Illegal Coal Mining Threatening the Climate, Scamming the Public
Groups File Motion Challenging Coal Leases in Powder River Basin of Wyoming
Powder River Basin of
Wyoming—WildEarth Guardians, the Sierra Club, and Defenders of Wildlife
late last week filed a motion in federal court to overturn the U.S. Interior
Department’s decision to lease 300 million tons of coal in the Powder River
Basin of northeastern Wyoming, a decision that threatens to fuel global
warming, foul the air, and defraud the public.
“This is a step forward in our efforts to protect people and
our planet from extreme weather, dwindling water supplies, and other climate
change horrors,” said Jeremy Nichols, WildEarth Guardians’ Climate and Energy
Program Director. “By leasing
hundreds of millions of tons of federal coal, our government is doing more to
make global warming a threat to our lives than anyone else in this nation. If we don’t hold them accountable, then
we have no hope for a safe and healthy future.”
The motion challenges the Belle Ayr North and Caballo West
coal leases, which were green-lighted by Interior’s Bureau of Land Management
in 2010. The leases, which
guarantee coal companies the right to mine, would expand the Belle Ayr and
Caballo strip mines in the Powder River Basin, the seventh and eighth largest
coal mines in the U.S., respectively.
The Powder River is already the nation’s largest coal
producing region and is linked to more carbon pollution than any other single
region in the U.S. Producing 42%
of all coal mined in the country, the strip mines of this region fuel more than
200 power plants from Oregon to New Jersey. Increasingly, companies are exporting coal from the Powder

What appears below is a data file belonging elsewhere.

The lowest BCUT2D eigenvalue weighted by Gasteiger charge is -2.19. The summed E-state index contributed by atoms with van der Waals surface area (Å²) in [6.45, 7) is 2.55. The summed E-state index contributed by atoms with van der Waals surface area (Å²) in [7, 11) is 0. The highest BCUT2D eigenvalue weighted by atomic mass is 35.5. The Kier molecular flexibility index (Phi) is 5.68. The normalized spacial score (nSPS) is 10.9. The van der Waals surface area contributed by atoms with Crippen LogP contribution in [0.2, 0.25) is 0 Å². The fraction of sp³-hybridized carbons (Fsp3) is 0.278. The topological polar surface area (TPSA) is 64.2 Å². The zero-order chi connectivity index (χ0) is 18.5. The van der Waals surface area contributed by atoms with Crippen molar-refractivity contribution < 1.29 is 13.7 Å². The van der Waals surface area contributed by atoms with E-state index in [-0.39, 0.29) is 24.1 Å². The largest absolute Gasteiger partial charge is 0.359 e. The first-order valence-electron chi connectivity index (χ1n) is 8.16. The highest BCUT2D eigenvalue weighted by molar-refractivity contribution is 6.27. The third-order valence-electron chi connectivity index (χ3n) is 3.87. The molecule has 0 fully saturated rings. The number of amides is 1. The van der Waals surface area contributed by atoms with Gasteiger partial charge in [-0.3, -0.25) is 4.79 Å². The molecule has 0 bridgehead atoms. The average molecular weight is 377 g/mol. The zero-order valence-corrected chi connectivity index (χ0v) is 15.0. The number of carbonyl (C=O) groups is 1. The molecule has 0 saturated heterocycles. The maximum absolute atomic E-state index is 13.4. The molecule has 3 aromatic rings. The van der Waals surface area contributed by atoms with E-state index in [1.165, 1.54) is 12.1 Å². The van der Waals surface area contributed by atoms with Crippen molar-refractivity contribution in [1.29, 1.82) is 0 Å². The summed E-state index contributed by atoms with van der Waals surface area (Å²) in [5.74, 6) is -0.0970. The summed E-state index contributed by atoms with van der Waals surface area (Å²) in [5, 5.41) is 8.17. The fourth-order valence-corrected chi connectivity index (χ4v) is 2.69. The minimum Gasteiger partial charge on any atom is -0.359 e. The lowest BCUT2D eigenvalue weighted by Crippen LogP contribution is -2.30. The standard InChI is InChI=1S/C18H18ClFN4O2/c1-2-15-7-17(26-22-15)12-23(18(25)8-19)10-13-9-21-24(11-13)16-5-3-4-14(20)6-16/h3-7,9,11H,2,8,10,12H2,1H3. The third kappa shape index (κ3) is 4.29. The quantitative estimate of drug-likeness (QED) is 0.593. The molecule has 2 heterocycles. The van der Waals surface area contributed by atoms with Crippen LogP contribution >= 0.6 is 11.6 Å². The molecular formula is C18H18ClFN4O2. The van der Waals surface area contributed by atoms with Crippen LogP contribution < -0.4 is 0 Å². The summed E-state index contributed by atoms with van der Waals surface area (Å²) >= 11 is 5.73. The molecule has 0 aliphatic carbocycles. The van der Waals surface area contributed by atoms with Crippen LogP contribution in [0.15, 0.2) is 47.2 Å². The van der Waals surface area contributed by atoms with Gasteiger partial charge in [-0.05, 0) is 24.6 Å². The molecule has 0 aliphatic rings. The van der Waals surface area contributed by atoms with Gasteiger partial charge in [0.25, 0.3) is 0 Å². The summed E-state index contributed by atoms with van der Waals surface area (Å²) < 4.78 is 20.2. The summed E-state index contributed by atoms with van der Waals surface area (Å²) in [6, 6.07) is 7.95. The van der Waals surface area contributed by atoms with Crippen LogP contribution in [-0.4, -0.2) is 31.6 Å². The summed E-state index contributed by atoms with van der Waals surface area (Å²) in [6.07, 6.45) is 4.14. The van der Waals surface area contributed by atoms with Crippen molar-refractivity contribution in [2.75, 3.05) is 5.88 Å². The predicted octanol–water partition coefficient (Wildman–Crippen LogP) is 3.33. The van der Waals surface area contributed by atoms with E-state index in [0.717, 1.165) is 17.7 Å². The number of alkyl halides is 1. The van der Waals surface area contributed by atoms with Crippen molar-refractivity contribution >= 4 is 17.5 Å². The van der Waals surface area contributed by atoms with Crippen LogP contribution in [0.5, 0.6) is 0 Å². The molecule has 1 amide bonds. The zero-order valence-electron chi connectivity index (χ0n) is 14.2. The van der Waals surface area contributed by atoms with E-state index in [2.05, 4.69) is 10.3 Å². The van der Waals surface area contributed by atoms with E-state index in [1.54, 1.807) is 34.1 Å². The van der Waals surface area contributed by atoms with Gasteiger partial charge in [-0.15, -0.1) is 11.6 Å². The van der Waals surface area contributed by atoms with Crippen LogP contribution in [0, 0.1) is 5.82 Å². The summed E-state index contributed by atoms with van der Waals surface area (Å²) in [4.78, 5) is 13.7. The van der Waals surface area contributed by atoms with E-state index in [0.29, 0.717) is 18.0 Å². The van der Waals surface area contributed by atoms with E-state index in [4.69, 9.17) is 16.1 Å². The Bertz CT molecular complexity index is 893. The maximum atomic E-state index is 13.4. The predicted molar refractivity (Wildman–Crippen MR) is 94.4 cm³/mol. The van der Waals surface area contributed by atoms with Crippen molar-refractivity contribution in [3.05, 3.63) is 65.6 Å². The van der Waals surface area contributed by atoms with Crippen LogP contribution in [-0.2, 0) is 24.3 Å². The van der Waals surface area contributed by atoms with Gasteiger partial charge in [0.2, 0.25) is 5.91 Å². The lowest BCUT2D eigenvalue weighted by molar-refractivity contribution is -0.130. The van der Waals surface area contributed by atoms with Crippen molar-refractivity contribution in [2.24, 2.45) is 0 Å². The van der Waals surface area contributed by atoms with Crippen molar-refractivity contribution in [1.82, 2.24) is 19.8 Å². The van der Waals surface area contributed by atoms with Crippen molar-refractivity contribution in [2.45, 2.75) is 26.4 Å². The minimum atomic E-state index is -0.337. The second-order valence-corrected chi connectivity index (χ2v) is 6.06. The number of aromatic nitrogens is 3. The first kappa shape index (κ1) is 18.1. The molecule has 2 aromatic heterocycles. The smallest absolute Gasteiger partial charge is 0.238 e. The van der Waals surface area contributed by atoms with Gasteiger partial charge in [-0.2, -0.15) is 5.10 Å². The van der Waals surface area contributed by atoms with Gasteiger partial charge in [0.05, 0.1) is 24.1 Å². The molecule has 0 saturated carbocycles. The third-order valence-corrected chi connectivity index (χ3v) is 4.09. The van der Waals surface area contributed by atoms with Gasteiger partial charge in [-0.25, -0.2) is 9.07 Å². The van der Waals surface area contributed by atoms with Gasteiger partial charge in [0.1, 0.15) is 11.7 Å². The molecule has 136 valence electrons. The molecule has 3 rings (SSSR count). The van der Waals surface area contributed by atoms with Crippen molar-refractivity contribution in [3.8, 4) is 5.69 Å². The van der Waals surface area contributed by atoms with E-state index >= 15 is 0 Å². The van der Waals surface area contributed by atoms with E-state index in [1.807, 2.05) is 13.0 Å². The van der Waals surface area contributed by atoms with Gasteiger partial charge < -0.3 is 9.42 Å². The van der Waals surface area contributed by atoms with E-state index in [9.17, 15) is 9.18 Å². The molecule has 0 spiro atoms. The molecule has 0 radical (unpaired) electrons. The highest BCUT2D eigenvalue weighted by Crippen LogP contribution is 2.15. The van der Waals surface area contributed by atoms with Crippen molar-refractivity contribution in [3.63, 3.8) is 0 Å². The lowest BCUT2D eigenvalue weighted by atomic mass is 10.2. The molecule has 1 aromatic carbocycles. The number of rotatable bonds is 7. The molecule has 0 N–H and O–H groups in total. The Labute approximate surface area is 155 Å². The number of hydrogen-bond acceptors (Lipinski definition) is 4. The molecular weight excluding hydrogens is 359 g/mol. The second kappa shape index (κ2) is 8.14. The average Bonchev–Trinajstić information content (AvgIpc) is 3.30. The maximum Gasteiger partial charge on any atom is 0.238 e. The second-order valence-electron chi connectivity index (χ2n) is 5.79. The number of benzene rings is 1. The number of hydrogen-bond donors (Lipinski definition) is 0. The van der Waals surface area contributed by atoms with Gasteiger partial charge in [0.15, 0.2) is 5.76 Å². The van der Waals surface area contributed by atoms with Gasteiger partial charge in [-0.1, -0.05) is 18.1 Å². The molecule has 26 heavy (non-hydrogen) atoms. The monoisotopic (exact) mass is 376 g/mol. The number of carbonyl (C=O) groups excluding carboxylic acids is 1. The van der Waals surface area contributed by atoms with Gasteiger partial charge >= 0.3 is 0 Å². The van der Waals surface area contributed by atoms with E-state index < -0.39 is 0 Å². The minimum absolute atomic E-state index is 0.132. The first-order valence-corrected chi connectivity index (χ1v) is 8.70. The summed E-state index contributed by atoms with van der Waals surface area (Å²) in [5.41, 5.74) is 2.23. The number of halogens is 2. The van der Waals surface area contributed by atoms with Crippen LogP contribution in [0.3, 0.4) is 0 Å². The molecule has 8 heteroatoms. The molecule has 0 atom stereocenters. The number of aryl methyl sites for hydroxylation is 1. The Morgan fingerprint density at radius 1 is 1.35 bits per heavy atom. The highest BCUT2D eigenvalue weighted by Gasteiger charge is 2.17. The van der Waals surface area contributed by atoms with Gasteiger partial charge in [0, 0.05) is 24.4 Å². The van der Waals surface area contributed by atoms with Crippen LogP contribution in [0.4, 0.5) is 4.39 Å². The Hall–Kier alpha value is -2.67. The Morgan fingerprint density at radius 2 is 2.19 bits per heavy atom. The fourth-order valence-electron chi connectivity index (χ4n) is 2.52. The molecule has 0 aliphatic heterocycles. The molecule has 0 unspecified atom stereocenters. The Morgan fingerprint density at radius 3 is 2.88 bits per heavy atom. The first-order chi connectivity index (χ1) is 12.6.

River Basin to Asia and other points abroad.
In 2011, a coalition of groups led by WildEarth Guardians
filed suit in federal court to overturn the Belle Ayr North and Caballo West
coal leases. The suit targeted the
Bureau of Land Management’s failure to limit carbon pollution and to protect
clean air from strip mining in the Powder River Basin.
The latest motion calls on the federal court to rule that
the Bureau of Land Management violated federal environmental laws. The motion also comes on the heels of a
reports in 2012 that the federal leasing program has cost
American taxpayers almost $1 billion annually in the past 30 years.
“The Interior Department is ripping off the public at the
expense of our environment,” said Nichols. “This reckless disregard for taxpayer dollars and for the
future of our nation has to be stopped.”
When burned, the coal stripped from the Belle Ayr North and
Caballo West leases would release nearly 500 million metric tons of carbon
dioxide, enough to fuel 142 power plants for an entire year. The mining comes as atmospheric
concentrations of carbon dioxide are greatly exceeding 350 parts per million,
the level considered safe for humanity.
The coal leasing comes even as President Obama has called
on carbon pollution within the federal government to confront global
warming. In 2009, the President called
on all federal agencies to “measure, report, and reduce their greenhouse gas
emissions from direct and indirect activities.”
Despite this, the Interior Department has overseen one of
the greatest expansions of coal mining in the U.S. ever. In the last three years, Interior has
proposed 16 new coal leases in the Powder River Basin that would collectively mine
more than 6.8 billion tons of coal, which when burned threatens to release more
than 11.3 billion metric tons of carbon dioxide—twice the amount of greenhouse
gases released annually in the U.S.
A ruling on the lawsuit, which was filed in the U.S.
District Court for the District of Washington, D.C. isn’t expected until later